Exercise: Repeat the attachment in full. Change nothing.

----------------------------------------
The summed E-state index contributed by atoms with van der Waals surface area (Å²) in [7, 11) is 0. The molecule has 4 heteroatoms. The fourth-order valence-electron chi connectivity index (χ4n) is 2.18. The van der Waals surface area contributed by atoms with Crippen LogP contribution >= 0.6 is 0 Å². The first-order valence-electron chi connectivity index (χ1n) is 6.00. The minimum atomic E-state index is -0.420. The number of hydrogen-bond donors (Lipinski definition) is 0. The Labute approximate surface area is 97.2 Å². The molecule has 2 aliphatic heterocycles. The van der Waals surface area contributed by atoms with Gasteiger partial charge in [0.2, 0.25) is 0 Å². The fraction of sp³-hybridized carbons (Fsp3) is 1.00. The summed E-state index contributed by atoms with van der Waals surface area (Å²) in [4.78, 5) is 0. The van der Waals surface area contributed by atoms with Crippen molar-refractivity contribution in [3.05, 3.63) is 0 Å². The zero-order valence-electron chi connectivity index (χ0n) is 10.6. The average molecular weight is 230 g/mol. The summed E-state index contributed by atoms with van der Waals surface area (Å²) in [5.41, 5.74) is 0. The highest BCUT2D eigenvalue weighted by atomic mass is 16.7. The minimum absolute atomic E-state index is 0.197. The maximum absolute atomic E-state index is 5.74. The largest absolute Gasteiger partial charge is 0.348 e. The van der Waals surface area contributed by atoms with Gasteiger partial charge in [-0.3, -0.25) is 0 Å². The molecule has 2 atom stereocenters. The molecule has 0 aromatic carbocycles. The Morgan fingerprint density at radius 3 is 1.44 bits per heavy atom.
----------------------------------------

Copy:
The summed E-state index contributed by atoms with van der Waals surface area (Å²) in [7, 11) is 0. The molecule has 4 heteroatoms. The fourth-order valence-electron chi connectivity index (χ4n) is 2.18. The van der Waals surface area contributed by atoms with Crippen LogP contribution >= 0.6 is 0 Å². The first-order valence-electron chi connectivity index (χ1n) is 6.00. The minimum atomic E-state index is -0.420. The number of hydrogen-bond donors (Lipinski definition) is 0. The Labute approximate surface area is 97.2 Å². The molecule has 2 aliphatic heterocycles. The van der Waals surface area contributed by atoms with Gasteiger partial charge in [0.2, 0.25) is 0 Å². The fraction of sp³-hybridized carbons (Fsp3) is 1.00. The summed E-state index contributed by atoms with van der Waals surface area (Å²) in [4.78, 5) is 0. The van der Waals surface area contributed by atoms with Crippen molar-refractivity contribution in [3.05, 3.63) is 0 Å². The zero-order valence-electron chi connectivity index (χ0n) is 10.6. The average molecular weight is 230 g/mol. The summed E-state index contributed by atoms with van der Waals surface area (Å²) in [5.41, 5.74) is 0. The highest BCUT2D eigenvalue weighted by atomic mass is 16.7. The minimum absolute atomic E-state index is 0.197. The maximum absolute atomic E-state index is 5.74. The largest absolute Gasteiger partial charge is 0.348 e. The van der Waals surface area contributed by atoms with Gasteiger partial charge in [-0.3, -0.25) is 0 Å². The molecule has 2 atom stereocenters. The molecule has 0 aromatic carbocycles. The Morgan fingerprint density at radius 3 is 1.44 bits per heavy atom.